Namibia's Ministry of Agriculture, Water and Forestry announced Saturday that it is taking immediate action to control the spread of the Crimean Congo Haemorrhagic Fever (CCHF) virus, which was detected in the country on May 23 this year.
In a statement, Chief Veterinary Officer Albertina Shilongo outlined a series of measures being implemented across the country to minimize transmission of the virus from ticks and animals to humans.
The ministry is enforcing strict tick control activities at all animal gathering events, ensuring that inspection and, where necessary, supervision of tick control activities is conducted at identified high-risk animal establishments and auction facilities, she said.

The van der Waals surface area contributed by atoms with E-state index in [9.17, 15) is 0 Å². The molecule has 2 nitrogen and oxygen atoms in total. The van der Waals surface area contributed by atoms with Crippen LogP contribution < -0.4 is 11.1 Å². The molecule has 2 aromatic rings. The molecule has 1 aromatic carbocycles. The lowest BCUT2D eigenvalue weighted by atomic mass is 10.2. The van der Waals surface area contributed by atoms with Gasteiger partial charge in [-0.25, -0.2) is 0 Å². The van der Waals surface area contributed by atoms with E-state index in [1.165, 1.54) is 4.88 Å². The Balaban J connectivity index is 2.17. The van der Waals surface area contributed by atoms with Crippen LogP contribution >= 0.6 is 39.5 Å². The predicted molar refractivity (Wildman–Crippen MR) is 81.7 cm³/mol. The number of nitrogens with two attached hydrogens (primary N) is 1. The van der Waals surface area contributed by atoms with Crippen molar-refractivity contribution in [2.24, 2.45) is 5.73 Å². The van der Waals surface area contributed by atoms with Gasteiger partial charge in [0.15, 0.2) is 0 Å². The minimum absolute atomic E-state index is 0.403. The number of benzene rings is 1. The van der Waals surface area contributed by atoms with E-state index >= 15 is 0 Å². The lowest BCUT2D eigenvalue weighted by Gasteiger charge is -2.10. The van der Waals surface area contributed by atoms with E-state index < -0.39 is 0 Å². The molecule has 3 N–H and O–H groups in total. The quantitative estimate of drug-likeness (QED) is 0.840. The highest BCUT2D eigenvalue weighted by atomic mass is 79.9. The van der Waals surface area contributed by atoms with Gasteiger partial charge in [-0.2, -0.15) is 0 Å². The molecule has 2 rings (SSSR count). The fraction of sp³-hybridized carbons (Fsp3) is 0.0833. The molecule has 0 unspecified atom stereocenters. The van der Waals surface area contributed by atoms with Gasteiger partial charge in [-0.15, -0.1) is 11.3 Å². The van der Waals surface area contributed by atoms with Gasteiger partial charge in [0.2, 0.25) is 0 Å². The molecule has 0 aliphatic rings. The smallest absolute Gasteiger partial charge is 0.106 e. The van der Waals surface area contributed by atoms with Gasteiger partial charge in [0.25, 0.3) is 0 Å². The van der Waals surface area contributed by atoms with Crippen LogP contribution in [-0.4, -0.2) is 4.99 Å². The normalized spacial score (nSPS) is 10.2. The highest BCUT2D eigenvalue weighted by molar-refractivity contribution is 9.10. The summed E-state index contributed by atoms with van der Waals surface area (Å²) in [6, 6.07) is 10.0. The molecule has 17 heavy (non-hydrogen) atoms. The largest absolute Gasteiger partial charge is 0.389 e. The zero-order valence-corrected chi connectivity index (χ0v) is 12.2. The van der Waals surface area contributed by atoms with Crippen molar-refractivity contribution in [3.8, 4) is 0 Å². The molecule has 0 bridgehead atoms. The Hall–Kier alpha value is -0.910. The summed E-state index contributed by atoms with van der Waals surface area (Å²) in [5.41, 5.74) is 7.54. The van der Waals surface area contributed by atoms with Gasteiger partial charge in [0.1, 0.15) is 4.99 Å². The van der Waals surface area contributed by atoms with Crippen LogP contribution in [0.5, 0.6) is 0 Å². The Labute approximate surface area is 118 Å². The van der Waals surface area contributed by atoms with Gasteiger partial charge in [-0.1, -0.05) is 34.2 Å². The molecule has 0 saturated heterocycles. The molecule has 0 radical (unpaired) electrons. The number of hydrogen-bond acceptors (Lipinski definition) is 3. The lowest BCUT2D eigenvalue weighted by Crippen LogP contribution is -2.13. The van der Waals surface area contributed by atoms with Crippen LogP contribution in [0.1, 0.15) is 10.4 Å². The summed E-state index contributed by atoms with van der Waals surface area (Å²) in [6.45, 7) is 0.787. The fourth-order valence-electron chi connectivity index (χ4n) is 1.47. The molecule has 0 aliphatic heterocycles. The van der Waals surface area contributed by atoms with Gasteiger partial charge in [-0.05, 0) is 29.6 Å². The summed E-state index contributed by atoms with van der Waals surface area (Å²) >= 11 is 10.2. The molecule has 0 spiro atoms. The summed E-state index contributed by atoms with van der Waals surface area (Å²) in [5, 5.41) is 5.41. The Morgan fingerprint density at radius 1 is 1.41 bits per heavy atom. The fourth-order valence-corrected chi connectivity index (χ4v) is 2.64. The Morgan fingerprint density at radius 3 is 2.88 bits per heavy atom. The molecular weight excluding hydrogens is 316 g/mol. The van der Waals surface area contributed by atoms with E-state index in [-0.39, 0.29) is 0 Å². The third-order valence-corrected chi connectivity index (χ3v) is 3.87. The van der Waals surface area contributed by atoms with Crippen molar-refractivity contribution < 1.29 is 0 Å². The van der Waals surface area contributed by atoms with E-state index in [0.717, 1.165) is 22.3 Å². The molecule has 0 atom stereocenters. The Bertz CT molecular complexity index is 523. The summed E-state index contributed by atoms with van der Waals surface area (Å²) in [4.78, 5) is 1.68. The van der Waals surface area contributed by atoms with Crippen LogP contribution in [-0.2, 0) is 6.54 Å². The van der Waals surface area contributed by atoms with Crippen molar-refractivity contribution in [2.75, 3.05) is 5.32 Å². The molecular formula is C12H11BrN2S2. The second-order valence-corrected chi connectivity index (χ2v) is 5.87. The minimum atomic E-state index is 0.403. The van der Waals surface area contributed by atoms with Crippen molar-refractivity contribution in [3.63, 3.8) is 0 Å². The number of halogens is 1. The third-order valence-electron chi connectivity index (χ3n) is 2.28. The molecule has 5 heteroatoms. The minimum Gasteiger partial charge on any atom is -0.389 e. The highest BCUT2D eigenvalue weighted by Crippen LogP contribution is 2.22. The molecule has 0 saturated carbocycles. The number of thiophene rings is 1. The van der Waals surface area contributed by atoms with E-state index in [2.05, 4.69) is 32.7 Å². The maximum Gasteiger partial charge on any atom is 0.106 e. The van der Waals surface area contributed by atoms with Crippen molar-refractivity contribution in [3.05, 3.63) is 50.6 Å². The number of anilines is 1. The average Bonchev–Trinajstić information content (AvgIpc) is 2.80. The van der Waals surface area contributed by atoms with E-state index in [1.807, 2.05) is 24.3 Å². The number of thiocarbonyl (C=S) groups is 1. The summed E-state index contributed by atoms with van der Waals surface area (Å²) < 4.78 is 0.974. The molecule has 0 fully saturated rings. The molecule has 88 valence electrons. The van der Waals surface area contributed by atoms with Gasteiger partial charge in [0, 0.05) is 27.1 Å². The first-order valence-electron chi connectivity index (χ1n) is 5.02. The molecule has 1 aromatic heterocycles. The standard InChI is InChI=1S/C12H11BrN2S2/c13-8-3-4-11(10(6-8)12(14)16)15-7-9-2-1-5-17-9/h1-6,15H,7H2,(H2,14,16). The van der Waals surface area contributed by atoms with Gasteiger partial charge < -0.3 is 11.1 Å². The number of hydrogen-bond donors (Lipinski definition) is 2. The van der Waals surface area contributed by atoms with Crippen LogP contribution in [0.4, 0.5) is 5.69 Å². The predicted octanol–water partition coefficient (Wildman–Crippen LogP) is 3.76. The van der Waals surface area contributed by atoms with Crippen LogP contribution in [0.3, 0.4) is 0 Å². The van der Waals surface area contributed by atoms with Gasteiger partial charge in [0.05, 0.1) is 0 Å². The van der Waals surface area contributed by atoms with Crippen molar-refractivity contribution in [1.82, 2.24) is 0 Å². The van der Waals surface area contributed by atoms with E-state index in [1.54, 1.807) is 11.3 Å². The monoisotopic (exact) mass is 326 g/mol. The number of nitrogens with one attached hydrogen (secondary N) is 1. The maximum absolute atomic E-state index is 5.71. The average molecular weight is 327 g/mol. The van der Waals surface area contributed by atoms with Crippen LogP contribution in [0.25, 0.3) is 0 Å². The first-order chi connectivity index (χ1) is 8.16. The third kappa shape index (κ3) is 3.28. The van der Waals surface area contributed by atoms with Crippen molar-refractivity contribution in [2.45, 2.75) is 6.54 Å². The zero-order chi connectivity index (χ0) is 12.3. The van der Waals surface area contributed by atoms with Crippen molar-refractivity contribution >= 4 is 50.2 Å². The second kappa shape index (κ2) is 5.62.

She urged animal handlers to ensure that animals are free from ticks and to wear protective clothing when conducting any slaughtering procedures, while animal producers have also been advised to use approved Acaricides, which are chemical agents that control tick infestations on animals.
Crimean-Congo haemorrhagic fever is a tick-borne virus that can also be transmitted among humans through close contact with infected blood or bodily fluids, according to the World Health Organization.
Source: The Namibia Press Agency